Our journey to achieving net zero
Working with our customers and across sectors to help accelerate the transition to net-zero emissions.
- Shell’s climate target is to become a net-zero emissions energy business by 2050.
- Our targets include reducing our absolute Scope 1 and 2 emissions by 50% by 2030 compared to 2016 levels, on a net basis, and reducing the carbon intensity of the energy products we sell by 6-8% by 2023, 9-12% by 2024, 9-13% by 2025, 20% by 2030, 45% by 2035 and 100% by 2050.
Shell supports the more ambitious goal of the Paris Agreement, which is to limit the rise in global average temperature this century to 1.5 degrees Celsius above pre-industrial levels.
Our target is to become a net-zero emissions energy business by 2050. We also have short-, medium- and long-term targets to reduce our carbon intensity, measured using our net carbon intensity metric. We believe these targets are aligned with a 1.5°C pathway derived from the scenarios used in the IPCC Special Report on Global Warming of 1.5°C, most of which show the global energy system reaching net zero between 2040 and 2060.
Becoming a net-zero emissions energy business means that we are reducing emissions from our operations and from the fuels and other energy products, such as electricity, that we sell to our customers. It also means capturing and storing any remaining emissions using technology, protecting natural carbon sinks and providing high-quality carbon credits to our customers to compensate for hard-to-abate emissions.
We follow the Greenhouse Gas Protocol’s Corporate Accounting and Reporting Standard, which defines three scopes of greenhouse gas emissions:
- Scope 1: direct greenhouse gas emissions from sources under Shell’s operational control.
- Scope 2: indirect greenhouse gas emissions from the generation of purchased energy consumed by Shell assets under operational control.
- Scope 3: other indirect greenhouse gas emissions, including emissions associated with the use of energy products sold by Shell.
Scope 3 emissions from the energy products we sell account for most of the total emissions we report.
In October 2021, in support of our 2050 net-zero emissions target, we set a target to reduce Scope 1 and 2 absolute emissions from assets and activities under our operational control (including divestments) by 50% by 2030, compared with 2016 levels on a net basis (including carbon credits).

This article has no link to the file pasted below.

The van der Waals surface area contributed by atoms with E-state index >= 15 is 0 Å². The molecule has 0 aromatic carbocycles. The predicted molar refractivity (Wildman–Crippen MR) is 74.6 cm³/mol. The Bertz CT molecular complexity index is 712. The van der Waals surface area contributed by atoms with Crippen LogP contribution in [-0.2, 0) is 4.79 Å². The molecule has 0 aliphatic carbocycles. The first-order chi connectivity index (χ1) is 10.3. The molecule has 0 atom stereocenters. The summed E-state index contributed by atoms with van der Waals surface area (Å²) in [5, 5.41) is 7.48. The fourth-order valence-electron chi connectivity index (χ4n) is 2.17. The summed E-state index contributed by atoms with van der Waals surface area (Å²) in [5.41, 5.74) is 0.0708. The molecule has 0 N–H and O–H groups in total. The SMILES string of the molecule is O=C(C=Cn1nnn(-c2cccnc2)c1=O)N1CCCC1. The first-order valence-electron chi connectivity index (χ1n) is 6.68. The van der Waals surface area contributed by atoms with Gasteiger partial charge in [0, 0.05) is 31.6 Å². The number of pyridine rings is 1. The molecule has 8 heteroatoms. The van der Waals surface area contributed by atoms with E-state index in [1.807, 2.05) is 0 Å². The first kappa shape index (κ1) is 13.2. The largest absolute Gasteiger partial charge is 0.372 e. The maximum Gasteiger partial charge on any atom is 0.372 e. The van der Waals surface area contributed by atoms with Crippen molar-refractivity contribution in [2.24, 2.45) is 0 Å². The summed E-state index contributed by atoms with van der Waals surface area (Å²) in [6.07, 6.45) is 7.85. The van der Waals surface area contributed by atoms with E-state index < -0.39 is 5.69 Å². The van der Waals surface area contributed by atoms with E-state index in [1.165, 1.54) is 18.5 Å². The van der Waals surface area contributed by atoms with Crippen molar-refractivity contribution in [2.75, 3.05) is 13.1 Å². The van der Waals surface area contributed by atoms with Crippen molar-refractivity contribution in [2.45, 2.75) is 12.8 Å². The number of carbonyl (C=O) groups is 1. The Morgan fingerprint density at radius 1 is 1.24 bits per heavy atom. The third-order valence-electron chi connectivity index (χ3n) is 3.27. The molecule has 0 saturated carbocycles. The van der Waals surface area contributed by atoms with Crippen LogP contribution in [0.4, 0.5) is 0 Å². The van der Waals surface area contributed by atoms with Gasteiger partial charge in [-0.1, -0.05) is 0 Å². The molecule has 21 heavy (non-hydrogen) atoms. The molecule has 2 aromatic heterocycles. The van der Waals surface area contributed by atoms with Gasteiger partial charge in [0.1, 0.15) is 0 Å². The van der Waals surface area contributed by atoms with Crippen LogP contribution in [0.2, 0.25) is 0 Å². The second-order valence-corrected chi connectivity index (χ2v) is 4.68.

We have also established remuneration policies which are designed to support us in achieving our short-term climate targets.
Read more about our climate targets at www.shell.com/energy-and-innovation/the-energy-future/what-is-shells-net-carbon-footprint-ambition/faq.html and in our 2022 Annual Report and 2022 Energy Transition Progress Report.
Assessing climate-related risks
Shell has identified climate change and the associated energy transition as a material risk. The risk could potentially result in changes to the demand for our products, our operational costs, supply chains, markets, the regulatory environment, our licence to operate and litigation.
As Shell has operations both onshore and offshore, the potential physical impacts of climate change are important for us to manage. We take climate variability into consideration in the design and operation of our assets and infrastructure to minimise the risk of adverse incidents to our employees and contractors, the communities where we operate, our equipment and infrastructure.
Projects under development that are expected to have a material greenhouse gas impact must meet our internal carbon performance standards or industry benchmarks. Our performance standards are used for measuring a project’s average lifetime greenhouse gas intensity or energy efficiency per asset type. Applying these criteria ensures that our projects can compete and prosper in the energy transition. An exception process is in place to manage specific incidental cases.
Read more about Shell’s material climate-related risks and opportunities in our 2022 Annual Report.